Under newly named interim CEO Steve Gray, Syniverse is on the move.
The Tampa company started out tracking international routing so cellphone companies knew how to divvy up phone call and text message charges. Today, it's getting a piece of the action in practically every way that mobile devices connect: video sharing, mobile banking, or social media like LinkedIn.
"We can help connect more people in more ways to do more things than anybody else out there," said Gray, who sat down for an interview Thursday with the Tampa Bay Times. The company is already "a big part" of every carrier's network, handling billions of transactions daily. And it's getting bigger.
But if there's one way Syniverse isn't moving, it's physically.
According to documents filed with the city of Tampa, Syniverse's name was floated as potential anchor tenant for a 202-000-square-foot office building that Tampa Bay Lightning owner Jeff Vinik wants to build near the Tampa Bay Times Forum in downtown Tampa.
However, Gray underscored in no uncertain terms that such a deal isn't happening.
Syniverse plans to stick with its current headquarters in New Tampa's Highwoods Preserve office park where the bulk of its 800 local employees work, along with smaller, leased space on the 30th floor of downtown Tampa's SunTrust Financial Centre.
"I've never had the pleasure of meeting Mr. Vinik, but we remain committed to our New Tampa location," Gray said. In fact, despite the looming expiration of its New Tampa lease in October 2016, Syniverse isn't entertaining any corporate relocation within Tampa Bay. "We have no compelling reason to put that in the top 20 things that we need to rethink in the next several months, if not years," he said.
Gray, 56, has spent the past 10 years as operations executive with the giant private equity firm the Carlyle Group, which bought Syniverse for $2.6 billion in cash in 2010 in one of the biggest corporate buyouts in Tampa Bay history.
He also has run companies ranging from 1,000 to 12,000 employees, has a deep history in telecom, and has sat on Syniverse's board since 2011. Those credentials give him an ideal resume to step in as interim CEO after Jeff Gordon stepped down due to personal reasons this month.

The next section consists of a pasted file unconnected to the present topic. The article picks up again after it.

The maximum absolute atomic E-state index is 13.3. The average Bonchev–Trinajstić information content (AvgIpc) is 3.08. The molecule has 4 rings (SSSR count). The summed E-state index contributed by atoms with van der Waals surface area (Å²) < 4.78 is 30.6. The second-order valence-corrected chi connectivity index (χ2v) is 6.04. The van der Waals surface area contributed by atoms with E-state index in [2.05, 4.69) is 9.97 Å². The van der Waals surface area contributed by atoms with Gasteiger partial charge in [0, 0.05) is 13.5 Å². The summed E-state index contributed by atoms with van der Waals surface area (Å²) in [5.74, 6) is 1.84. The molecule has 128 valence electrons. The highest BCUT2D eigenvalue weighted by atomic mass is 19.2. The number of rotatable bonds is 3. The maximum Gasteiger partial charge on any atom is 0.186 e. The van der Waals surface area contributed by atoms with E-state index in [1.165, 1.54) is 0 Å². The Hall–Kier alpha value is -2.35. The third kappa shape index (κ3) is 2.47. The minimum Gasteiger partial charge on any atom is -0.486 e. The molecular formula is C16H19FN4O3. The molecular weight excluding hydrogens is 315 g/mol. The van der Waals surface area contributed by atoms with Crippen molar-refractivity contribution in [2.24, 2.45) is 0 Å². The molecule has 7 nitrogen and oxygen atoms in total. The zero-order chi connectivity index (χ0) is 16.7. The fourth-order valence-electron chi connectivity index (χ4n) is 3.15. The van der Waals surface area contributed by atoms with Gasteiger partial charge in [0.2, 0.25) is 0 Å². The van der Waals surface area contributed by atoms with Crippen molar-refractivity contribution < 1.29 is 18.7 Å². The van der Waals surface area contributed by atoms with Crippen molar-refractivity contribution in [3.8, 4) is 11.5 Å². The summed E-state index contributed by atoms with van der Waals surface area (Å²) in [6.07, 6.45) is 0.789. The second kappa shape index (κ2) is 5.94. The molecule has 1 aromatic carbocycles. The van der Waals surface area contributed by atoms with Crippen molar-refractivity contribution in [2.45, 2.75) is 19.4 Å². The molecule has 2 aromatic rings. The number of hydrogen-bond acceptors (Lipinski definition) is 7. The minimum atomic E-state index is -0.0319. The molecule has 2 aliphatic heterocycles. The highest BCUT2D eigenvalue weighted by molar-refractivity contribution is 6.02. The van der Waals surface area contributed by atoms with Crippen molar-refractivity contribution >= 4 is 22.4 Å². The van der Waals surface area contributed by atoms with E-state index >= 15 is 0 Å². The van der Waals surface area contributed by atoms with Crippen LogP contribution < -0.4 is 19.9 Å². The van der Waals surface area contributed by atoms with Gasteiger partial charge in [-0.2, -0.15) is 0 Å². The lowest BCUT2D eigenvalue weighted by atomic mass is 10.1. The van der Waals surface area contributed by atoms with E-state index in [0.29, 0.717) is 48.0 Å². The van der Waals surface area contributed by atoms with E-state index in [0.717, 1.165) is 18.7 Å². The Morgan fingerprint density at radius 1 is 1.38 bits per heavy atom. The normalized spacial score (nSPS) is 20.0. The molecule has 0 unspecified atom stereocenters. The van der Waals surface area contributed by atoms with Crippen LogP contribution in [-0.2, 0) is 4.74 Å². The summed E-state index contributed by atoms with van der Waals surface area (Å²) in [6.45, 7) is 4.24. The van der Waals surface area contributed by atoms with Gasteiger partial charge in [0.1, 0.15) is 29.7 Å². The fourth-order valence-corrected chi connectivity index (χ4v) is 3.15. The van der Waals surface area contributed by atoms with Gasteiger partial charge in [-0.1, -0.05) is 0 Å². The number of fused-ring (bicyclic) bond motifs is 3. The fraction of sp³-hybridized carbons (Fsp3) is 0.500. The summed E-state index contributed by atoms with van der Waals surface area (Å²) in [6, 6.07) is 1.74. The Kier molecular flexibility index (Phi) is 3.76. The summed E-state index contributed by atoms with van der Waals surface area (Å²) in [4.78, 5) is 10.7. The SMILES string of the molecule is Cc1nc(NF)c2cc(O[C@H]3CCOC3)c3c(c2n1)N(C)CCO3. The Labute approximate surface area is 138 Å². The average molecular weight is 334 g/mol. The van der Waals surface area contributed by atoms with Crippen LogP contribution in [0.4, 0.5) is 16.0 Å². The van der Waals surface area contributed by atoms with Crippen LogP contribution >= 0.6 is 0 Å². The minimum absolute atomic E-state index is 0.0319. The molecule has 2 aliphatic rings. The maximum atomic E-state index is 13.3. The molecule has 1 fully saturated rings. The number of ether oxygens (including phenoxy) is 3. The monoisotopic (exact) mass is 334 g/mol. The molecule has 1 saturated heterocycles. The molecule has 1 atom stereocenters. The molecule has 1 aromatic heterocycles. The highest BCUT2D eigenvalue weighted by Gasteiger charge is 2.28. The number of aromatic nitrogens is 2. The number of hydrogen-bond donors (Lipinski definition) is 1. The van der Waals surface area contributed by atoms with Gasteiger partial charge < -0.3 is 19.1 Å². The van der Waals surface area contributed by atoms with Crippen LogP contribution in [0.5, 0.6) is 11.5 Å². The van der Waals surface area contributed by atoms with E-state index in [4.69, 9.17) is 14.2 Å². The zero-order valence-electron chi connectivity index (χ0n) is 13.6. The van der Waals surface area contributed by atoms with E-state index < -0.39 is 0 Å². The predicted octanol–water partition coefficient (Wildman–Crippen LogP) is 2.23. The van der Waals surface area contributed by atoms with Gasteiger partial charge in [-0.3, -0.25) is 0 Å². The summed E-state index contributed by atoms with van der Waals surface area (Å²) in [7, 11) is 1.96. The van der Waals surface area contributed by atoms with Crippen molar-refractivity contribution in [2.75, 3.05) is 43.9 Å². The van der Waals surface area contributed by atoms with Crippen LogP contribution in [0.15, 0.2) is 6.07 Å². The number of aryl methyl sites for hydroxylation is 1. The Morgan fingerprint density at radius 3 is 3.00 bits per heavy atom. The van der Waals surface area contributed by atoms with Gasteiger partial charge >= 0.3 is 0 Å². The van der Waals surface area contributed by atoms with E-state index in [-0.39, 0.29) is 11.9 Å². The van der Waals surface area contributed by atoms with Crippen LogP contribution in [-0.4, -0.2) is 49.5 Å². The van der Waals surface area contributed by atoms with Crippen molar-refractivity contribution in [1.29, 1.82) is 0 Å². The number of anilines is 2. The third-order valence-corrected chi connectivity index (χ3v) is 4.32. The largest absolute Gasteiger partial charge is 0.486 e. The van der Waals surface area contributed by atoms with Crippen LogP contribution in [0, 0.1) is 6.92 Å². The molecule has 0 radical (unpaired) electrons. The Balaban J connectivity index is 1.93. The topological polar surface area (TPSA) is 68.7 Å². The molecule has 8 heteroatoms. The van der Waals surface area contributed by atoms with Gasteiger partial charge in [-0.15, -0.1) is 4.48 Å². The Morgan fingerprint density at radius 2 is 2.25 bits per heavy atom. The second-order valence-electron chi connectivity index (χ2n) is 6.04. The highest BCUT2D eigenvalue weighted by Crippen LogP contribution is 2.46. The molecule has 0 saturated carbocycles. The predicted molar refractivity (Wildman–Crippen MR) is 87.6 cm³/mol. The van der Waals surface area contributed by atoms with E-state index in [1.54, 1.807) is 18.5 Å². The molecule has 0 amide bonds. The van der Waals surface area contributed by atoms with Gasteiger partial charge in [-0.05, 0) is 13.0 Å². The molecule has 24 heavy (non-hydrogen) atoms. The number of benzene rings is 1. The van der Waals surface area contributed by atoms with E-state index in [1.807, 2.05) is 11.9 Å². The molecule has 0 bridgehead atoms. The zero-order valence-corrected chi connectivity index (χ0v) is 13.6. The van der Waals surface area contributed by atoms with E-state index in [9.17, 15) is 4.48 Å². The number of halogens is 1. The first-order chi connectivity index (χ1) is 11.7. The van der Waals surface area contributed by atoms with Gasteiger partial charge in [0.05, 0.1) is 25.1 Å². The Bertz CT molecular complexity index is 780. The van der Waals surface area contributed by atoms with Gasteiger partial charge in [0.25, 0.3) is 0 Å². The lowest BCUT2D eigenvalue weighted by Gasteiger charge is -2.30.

Gray, who is receiving a base salary of $60,000 per month during this interim appointment, said he doesn't know how long a search for a new CEO will last. Meanwhile, he's shuttling between Tampa and his home in Cedar Rapids, Iowa.
He wasted no time getting integrated this week, meeting one-on-one with senior executives and spending Wednesday at the New Tampa center.
Carlyle traditionally is not "hyper-involved in the day-to-day management," he said, and the firm is pleased with Syniverse's financial performance so far. Last quarter, the company had pretax income of nearly $90 million on $277 million in revenue.
Gray predicted no senior management changes, or any major structural or strategic changes. "I like the assets that we have. I think we have the key people we need," he said.
Syniverse will likely focus on digesting a pair of recent large acquisitions, growing more organically in the months ahead than by more mergers.
Today, the company has clients in nearly 200 countries. It has about 2,800 employees in 45 offices worldwide. "We're in six of the seven continents, excluding, obviously, Antarctica," Gray said, adding with a laugh: "The technology and (wireless) global proliferation is a little bit slow to get there."